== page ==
WASHINGTON, D.C.–The avian, or bird flu, is the main reason you’re paying so much for eggs. The midwest had to get rid of millions of chickens because of the disease. It hasn’t made it to Mississippi yet, but Sen. Thad Cochran (R-Miss.) had some questions for the Dept. of Agriculture in DC last week.
Cochran is a senior member of the Senate Agriculture Committee, which conducted a hearing titled, “Highly-Pathogenic Avian Influenza: The Impact on the U.S. Poultry Sector and Protecting U.S. Poultry Flocks.” Mississippi ranks 5th in U.S. broiler production, with more than 738 million broilers valued at $2.87 billion produced in 2014.
“The recent advance of avian flu raises many long-term questions about its effects on the American poultry industry, and how best to address the threat to producers, trade and our economy,” Cochran said.
At the Tuesday afternoon hearing, Cochran participated in the committee’s examination of Animal and Plant Health Inspection Service (APHIS) actions to control the spread of the most recent strain of Highly-Pathogenic Avian Influenza (HPAI). Cochran asked witnesses to discuss how the use of an HPAI vaccine would affect exports from poultry-producing states like Mississippi.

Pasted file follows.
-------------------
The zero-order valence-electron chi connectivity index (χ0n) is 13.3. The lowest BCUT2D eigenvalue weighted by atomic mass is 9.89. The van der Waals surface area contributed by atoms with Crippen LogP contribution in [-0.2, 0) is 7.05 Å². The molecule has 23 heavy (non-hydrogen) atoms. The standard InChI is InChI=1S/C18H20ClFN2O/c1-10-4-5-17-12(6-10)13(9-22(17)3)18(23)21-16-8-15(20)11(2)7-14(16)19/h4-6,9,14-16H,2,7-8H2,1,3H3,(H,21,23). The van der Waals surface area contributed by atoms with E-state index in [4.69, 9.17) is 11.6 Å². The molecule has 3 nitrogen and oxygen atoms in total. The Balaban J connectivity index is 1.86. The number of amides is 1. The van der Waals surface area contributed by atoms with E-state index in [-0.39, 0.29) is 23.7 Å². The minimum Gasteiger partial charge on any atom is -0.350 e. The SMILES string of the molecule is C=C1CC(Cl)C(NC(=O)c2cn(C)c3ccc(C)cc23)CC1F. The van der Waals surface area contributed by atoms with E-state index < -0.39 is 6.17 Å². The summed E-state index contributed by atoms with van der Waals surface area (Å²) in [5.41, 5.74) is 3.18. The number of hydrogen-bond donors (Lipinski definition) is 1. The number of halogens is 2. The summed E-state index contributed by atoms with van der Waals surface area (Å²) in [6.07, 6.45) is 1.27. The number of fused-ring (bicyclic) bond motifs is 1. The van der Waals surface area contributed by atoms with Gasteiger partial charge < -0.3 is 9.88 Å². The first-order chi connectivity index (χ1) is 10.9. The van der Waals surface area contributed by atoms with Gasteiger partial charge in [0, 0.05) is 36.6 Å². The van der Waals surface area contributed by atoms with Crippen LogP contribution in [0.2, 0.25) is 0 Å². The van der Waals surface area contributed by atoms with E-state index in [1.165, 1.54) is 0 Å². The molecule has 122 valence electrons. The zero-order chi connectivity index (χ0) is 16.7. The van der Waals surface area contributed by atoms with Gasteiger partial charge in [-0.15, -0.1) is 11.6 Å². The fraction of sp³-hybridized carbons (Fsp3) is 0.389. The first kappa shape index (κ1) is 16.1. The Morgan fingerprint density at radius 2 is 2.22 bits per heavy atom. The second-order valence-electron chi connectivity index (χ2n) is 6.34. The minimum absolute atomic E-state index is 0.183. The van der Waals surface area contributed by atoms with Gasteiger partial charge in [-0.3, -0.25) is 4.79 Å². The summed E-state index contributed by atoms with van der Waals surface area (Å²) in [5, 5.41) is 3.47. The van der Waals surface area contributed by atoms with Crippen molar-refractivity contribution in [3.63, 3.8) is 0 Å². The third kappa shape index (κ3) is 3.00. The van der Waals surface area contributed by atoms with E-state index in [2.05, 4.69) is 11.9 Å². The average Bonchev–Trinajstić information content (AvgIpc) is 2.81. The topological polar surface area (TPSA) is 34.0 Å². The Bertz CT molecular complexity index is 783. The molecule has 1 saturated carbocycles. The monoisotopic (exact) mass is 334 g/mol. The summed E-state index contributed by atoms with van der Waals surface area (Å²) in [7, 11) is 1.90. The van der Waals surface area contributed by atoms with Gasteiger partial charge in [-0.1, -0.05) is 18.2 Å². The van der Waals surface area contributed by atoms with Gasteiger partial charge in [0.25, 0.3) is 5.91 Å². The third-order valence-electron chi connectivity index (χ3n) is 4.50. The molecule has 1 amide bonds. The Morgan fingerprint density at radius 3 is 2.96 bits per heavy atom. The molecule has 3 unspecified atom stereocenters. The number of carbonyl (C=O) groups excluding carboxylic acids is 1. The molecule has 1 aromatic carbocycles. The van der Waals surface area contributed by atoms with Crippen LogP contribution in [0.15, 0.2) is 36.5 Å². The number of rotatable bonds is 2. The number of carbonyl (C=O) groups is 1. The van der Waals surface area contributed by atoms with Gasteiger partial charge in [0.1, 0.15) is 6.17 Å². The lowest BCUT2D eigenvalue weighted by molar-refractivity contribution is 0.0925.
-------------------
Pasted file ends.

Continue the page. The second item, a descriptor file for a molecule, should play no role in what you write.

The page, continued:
“I appreciate that the U.S. Department of Agriculture is carefully weighing the pros and cons of using vaccines to fight this disease, especially the prospect of foreign nations suspending poultry shipments from the United States if vaccinations take place,” Cochran said.
Mississippi poultry exports, both frozen and fresh, totaled $233 million in 2014, a decline from $295 million the previous year, according to the Census Bureau.
According to the APHIS, 223 avian flu detections affecting more than 48 million birds have been identified in the United States since December 2014, with Minnesota and Iowa being the hardest hit. The latest case was reported in Iowa on June 17, 2015. Other states currently affected include Arkansas, California, Idaho, Indiana, Kansas, Missouri, Montana, Nebraska, North Dakota, Oregon, South Dakota, Washington and Wisconsin.
Existing cases are located within the Mississippi, Central and Pacific flyways or migratory bird paths, and affect wild birds, backyard and commercial poultry flocks. The outbreak of HPAI does not pose food safety or public health risks, according to government authorities.